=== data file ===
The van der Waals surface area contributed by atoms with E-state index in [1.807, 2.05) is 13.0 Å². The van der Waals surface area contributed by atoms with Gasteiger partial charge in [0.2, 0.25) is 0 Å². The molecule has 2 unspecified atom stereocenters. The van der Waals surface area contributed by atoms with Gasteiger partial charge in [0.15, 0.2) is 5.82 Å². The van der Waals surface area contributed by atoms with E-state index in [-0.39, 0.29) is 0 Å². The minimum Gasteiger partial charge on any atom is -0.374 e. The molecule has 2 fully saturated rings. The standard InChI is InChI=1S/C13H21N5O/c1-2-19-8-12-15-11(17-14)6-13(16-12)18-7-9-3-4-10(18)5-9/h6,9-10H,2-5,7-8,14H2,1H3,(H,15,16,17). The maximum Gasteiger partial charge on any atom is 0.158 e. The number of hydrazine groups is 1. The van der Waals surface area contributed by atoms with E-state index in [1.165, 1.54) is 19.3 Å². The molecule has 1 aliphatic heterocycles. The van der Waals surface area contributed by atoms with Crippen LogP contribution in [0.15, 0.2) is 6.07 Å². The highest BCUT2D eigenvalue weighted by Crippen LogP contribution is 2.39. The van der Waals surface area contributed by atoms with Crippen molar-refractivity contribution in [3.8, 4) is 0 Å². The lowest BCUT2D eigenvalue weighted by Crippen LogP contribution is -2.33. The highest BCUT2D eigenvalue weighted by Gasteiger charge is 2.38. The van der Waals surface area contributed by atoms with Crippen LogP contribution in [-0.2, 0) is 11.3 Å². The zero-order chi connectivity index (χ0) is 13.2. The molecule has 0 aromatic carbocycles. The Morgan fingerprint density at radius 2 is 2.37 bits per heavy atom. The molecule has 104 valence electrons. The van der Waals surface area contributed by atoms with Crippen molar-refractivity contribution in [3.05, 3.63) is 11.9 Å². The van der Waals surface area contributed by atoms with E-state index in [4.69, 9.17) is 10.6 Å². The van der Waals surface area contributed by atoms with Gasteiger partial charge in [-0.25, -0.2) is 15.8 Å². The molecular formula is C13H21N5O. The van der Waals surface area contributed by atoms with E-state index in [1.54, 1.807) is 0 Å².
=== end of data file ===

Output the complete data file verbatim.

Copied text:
The van der Waals surface area contributed by atoms with E-state index in [1.807, 2.05) is 13.0 Å². The van der Waals surface area contributed by atoms with Gasteiger partial charge in [0.2, 0.25) is 0 Å². The molecule has 2 unspecified atom stereocenters. The van der Waals surface area contributed by atoms with Gasteiger partial charge in [0.15, 0.2) is 5.82 Å². The van der Waals surface area contributed by atoms with E-state index in [-0.39, 0.29) is 0 Å². The minimum Gasteiger partial charge on any atom is -0.374 e. The molecule has 2 fully saturated rings. The standard InChI is InChI=1S/C13H21N5O/c1-2-19-8-12-15-11(17-14)6-13(16-12)18-7-9-3-4-10(18)5-9/h6,9-10H,2-5,7-8,14H2,1H3,(H,15,16,17). The maximum Gasteiger partial charge on any atom is 0.158 e. The number of hydrazine groups is 1. The van der Waals surface area contributed by atoms with E-state index in [1.165, 1.54) is 19.3 Å². The molecule has 1 aliphatic heterocycles. The van der Waals surface area contributed by atoms with Crippen LogP contribution in [0.15, 0.2) is 6.07 Å². The highest BCUT2D eigenvalue weighted by Crippen LogP contribution is 2.39. The van der Waals surface area contributed by atoms with Crippen molar-refractivity contribution in [3.8, 4) is 0 Å². The lowest BCUT2D eigenvalue weighted by Crippen LogP contribution is -2.33. The highest BCUT2D eigenvalue weighted by Gasteiger charge is 2.38. The van der Waals surface area contributed by atoms with Crippen LogP contribution in [-0.2, 0) is 11.3 Å². The zero-order chi connectivity index (χ0) is 13.2. The molecule has 0 aromatic carbocycles. The Morgan fingerprint density at radius 2 is 2.37 bits per heavy atom. The molecule has 104 valence electrons. The van der Waals surface area contributed by atoms with Crippen molar-refractivity contribution in [3.05, 3.63) is 11.9 Å². The van der Waals surface area contributed by atoms with E-state index in [4.69, 9.17) is 10.6 Å². The van der Waals surface area contributed by atoms with Gasteiger partial charge in [-0.25, -0.2) is 15.8 Å². The molecular formula is C13H21N5O. The van der Waals surface area contributed by atoms with E-state index in [1.54, 1.807) is 0 Å².